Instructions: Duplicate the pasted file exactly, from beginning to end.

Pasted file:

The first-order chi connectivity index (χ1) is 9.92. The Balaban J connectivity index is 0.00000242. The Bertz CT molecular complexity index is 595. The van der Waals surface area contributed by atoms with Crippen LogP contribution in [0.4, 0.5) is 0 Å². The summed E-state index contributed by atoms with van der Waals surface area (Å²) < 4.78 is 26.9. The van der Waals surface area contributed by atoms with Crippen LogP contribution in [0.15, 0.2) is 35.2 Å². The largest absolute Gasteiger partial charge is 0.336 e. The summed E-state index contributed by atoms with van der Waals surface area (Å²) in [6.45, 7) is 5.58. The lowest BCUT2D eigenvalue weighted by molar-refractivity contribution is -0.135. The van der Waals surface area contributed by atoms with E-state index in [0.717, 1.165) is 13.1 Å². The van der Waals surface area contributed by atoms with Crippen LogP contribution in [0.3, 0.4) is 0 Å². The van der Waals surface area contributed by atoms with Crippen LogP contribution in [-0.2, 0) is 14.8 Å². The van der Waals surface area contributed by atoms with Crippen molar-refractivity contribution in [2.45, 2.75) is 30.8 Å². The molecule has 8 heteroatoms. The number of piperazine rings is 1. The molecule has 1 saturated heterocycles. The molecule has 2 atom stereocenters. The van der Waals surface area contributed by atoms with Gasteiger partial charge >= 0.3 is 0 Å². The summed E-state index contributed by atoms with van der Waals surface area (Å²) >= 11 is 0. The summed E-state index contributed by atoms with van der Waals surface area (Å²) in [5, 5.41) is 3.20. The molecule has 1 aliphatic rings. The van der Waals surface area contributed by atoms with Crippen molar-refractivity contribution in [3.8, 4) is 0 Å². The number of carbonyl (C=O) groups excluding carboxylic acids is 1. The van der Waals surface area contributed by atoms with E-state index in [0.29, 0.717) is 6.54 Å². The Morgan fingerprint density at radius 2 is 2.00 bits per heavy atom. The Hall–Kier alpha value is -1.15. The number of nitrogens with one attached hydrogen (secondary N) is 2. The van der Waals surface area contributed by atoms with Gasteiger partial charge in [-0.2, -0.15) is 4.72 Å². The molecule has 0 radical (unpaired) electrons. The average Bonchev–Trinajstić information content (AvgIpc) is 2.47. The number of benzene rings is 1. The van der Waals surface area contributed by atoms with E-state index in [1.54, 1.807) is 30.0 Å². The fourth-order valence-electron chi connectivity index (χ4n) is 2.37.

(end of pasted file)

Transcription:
The first-order chi connectivity index (χ1) is 9.92. The Balaban J connectivity index is 0.00000242. The Bertz CT molecular complexity index is 595. The van der Waals surface area contributed by atoms with Crippen LogP contribution in [0.4, 0.5) is 0 Å². The summed E-state index contributed by atoms with van der Waals surface area (Å²) < 4.78 is 26.9. The van der Waals surface area contributed by atoms with Crippen LogP contribution in [0.15, 0.2) is 35.2 Å². The largest absolute Gasteiger partial charge is 0.336 e. The summed E-state index contributed by atoms with van der Waals surface area (Å²) in [6.45, 7) is 5.58. The lowest BCUT2D eigenvalue weighted by molar-refractivity contribution is -0.135. The van der Waals surface area contributed by atoms with E-state index in [0.717, 1.165) is 13.1 Å². The van der Waals surface area contributed by atoms with Crippen LogP contribution in [0.3, 0.4) is 0 Å². The van der Waals surface area contributed by atoms with Crippen LogP contribution in [-0.2, 0) is 14.8 Å². The van der Waals surface area contributed by atoms with Crippen molar-refractivity contribution in [2.45, 2.75) is 30.8 Å². The molecule has 8 heteroatoms. The number of piperazine rings is 1. The molecule has 1 saturated heterocycles. The molecule has 2 atom stereocenters. The van der Waals surface area contributed by atoms with Gasteiger partial charge >= 0.3 is 0 Å². The summed E-state index contributed by atoms with van der Waals surface area (Å²) >= 11 is 0. The summed E-state index contributed by atoms with van der Waals surface area (Å²) in [5, 5.41) is 3.20. The molecule has 1 aliphatic rings. The van der Waals surface area contributed by atoms with Crippen molar-refractivity contribution in [3.8, 4) is 0 Å². The number of carbonyl (C=O) groups excluding carboxylic acids is 1. The van der Waals surface area contributed by atoms with E-state index in [0.29, 0.717) is 6.54 Å². The Morgan fingerprint density at radius 2 is 2.00 bits per heavy atom. The Hall–Kier alpha value is -1.15. The number of nitrogens with one attached hydrogen (secondary N) is 2. The van der Waals surface area contributed by atoms with Gasteiger partial charge in [-0.2, -0.15) is 4.72 Å². The molecule has 0 radical (unpaired) electrons. The average Bonchev–Trinajstić information content (AvgIpc) is 2.47. The number of benzene rings is 1. The van der Waals surface area contributed by atoms with E-state index in [1.54, 1.807) is 30.0 Å². The fourth-order valence-electron chi connectivity index (χ4n) is 2.37.